Thousands of communities have joined a strike against a Reddit decision
Reddit will charge for access to its API, thus killing several independent projects. Thousands of subreddits have joined a strike.
The Reddit community strike against a recent controversial decision by the platform doesn’t stop. Some subreddits have announced plans to auto-disarm, i.e. set the login settings to private, preventing new users from logging in, indefinitely.
Reddit has announced that starting in July, it will charge developers to access its API, which until now had always been free. The announcement follows a mirror decision announced by Twitter not too long before. Reddit CEO Steve Huffman explained that the policy change follows two sets of reasons. For some years, especially after the boom in new registrations created by Wall Street Bets, the company has been obsessively trying to generate profits, perhaps in view of a debut on the stock exchange. Making the API paid could generate significant revenues. Secondly, Huffman explained that numerous companies are using Reddit content to train the models that power their artificial intelligences. “Reddit-hosted conversations are invaluable,” he said. An invaluable value that will never be given away again. It’s time to cash out.
The new policies won’t only penalize big companies that use Reddit data to create their products. They will have a devastating impact especially on small developers who until now have relied on the Reddit API to offer services that are scarcely monetizable. Apollo, an alternative third-party client to Reddit’s official app, will be forced to shut down. “Reddit will ask us for about 20 million dollars a year,” its founder had said. “It’s not sustainable and I have no choice but to close.”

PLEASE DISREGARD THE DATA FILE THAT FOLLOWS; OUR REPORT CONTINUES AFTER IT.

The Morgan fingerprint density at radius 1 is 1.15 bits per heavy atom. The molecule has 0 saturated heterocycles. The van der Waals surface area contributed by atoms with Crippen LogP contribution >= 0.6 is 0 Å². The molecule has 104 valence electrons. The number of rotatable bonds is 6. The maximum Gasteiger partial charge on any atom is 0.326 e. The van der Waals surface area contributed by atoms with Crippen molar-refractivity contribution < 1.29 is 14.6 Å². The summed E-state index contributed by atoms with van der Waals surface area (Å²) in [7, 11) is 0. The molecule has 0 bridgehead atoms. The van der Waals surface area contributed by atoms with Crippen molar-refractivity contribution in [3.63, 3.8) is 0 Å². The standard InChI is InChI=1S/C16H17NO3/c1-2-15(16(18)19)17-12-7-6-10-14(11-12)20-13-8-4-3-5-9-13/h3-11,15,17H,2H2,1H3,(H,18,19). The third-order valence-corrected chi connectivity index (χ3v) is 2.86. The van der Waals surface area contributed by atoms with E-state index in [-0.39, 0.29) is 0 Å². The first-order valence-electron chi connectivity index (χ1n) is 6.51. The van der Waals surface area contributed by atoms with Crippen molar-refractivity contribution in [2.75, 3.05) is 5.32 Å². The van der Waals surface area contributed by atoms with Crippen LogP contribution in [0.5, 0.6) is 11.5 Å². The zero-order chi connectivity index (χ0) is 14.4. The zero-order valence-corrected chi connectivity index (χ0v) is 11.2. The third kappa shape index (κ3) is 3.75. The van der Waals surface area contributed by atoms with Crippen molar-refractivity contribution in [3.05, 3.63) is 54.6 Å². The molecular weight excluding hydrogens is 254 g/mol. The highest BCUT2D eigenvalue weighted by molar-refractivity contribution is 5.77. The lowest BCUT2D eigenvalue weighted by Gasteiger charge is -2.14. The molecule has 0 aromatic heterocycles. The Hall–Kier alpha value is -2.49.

In controversy with this lack of sensitivity towards the many independent projects that had contributed to the fortune of the platform, numerous subreddits – as the communities that populate the site are called – have announced a strike. More than 100 communities have already blacked out their subreddit , making it inaccessible from the outside. In jargon this practice is called ‘Going dark’ . The list of subreddits that joined the strike is growing fast and the total number could soon reach four digits.
A recent AMA (Ask me anything) held by Steve Huffman met with disastrous response, with the Reddit CEO’s comments being inundated with insults and accusations of having betrayed the soul of the site. “If there were any positive comments in that thread, I honestly didn’t find them,” Wes Davis wrote in The Verge.
Apollo creator Christian Selig accused Huffman of “blatantly lying” during a recent conversation with some developers. Meanwhile, some of Reddit’s most popular communities have also joined the strike, including r/funny (“you are only interested in making money with an IPO”, wrote its administrator in response to Huffman) and r/video , which together make several tens of millions of subscribers.
The protest – the promoters write – will end when Reddit changes its new policies in order to guarantee the survival of independent projects like Apollo. The strike also calls for new accessibility features for the blind and a change in the rules on adult content. Until then, Reddit will remain an unusually silent wasteland.